Boeing whistleblower says warnings were ignored; IBM tells managers to return or quit

In this week's HR news round-up: IBM gets tough on managers not coming to the office; whistleblowers berate Boeing's culture of speed over safety:

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Feb 1, 2024
This article is part of a series called The Most Interesting HR Stories of the Week.

Boeing whistleblower says warnings about defects were ignored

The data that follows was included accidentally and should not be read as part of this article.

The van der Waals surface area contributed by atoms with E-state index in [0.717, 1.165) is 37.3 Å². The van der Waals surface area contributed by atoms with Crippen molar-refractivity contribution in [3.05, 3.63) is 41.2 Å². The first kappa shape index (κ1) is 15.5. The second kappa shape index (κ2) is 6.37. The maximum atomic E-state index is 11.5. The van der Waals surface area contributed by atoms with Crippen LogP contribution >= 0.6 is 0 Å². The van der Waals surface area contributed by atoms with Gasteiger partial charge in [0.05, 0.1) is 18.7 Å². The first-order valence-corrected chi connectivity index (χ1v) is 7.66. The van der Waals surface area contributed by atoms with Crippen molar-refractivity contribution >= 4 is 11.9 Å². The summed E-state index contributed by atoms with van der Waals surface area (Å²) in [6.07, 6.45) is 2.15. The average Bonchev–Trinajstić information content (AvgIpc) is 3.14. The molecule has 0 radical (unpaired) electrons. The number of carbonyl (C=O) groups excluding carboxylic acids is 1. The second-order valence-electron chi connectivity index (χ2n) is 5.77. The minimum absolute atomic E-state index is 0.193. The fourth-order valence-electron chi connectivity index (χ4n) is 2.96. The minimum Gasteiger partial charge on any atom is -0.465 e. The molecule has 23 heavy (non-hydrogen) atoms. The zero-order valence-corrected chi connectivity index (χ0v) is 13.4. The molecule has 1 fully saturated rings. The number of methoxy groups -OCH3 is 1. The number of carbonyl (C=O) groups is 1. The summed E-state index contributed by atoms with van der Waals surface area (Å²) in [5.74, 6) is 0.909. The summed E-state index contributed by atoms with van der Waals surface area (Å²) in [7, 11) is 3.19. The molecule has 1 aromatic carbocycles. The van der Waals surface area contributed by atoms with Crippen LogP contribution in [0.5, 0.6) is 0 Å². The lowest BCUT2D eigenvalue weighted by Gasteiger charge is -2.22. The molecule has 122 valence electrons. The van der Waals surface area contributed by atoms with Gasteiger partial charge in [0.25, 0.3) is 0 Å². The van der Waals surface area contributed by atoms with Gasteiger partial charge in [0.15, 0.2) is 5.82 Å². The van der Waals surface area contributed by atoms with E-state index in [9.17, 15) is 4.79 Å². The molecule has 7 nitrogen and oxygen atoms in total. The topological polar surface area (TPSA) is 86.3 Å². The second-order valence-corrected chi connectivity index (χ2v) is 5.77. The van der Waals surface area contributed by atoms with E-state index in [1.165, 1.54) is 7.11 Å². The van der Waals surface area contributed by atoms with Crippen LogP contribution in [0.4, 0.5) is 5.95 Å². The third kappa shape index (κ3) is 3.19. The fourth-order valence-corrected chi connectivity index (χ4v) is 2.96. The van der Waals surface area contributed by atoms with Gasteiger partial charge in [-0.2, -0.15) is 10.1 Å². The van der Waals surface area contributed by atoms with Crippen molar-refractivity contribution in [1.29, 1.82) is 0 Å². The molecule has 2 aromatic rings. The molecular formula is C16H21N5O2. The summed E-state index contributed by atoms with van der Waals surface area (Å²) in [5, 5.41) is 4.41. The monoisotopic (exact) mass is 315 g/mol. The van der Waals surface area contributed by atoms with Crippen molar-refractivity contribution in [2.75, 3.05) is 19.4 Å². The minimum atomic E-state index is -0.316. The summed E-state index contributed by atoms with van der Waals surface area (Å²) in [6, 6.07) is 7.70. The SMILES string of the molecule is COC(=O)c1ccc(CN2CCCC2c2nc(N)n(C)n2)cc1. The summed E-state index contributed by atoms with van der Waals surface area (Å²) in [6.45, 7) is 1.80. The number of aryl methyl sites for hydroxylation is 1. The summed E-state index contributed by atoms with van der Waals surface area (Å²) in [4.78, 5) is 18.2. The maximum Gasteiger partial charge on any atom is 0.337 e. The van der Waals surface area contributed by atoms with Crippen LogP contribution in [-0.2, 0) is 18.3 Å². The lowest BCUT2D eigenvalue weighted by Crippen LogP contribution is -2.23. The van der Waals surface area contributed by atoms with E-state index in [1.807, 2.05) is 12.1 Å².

As The Federal Aviation Administration (FAA) investigators seek to understand why a hole blew open in the fuselage of a 737 MAX 9 Alaska Airlines flight earlier this month, former employees claim warnings over production defects were ignored. According to ABC, which spoke to the ex-employees, there was a culture of that prioritized “production speed over quality and safety, leading to defects being missed or ignored to meet deadlines.” Said one whistleblower, John Barnett: “Once you understand what’s happening inside of Boeing, you’ll see why we’re seeing these kinds of issues.” Barnett worked on the Boeing factory floor, overseeing aircraft production and carrying out safety checks until he retired in 2017. “This is a Boeing issue, this is not a 737 issue,” he said. Barnett said he reported several safety issues to his superiors at the company, including defective parts going missing and allegedly being installed on aircraft without first being repaired. When these reports met a dead end he took his concerns to the regulator, the FAA, who investigated and substantiated Barnett’s complaint that Boeing had lost track of hundreds of faulty parts which could not be found. The Wall Street Journal also reported on Monday that a number of Boeing officials believe bolts needed to secure the plug door (which blew off the Alaska Airlines jet), were missing when the jet left Boeing’s factory.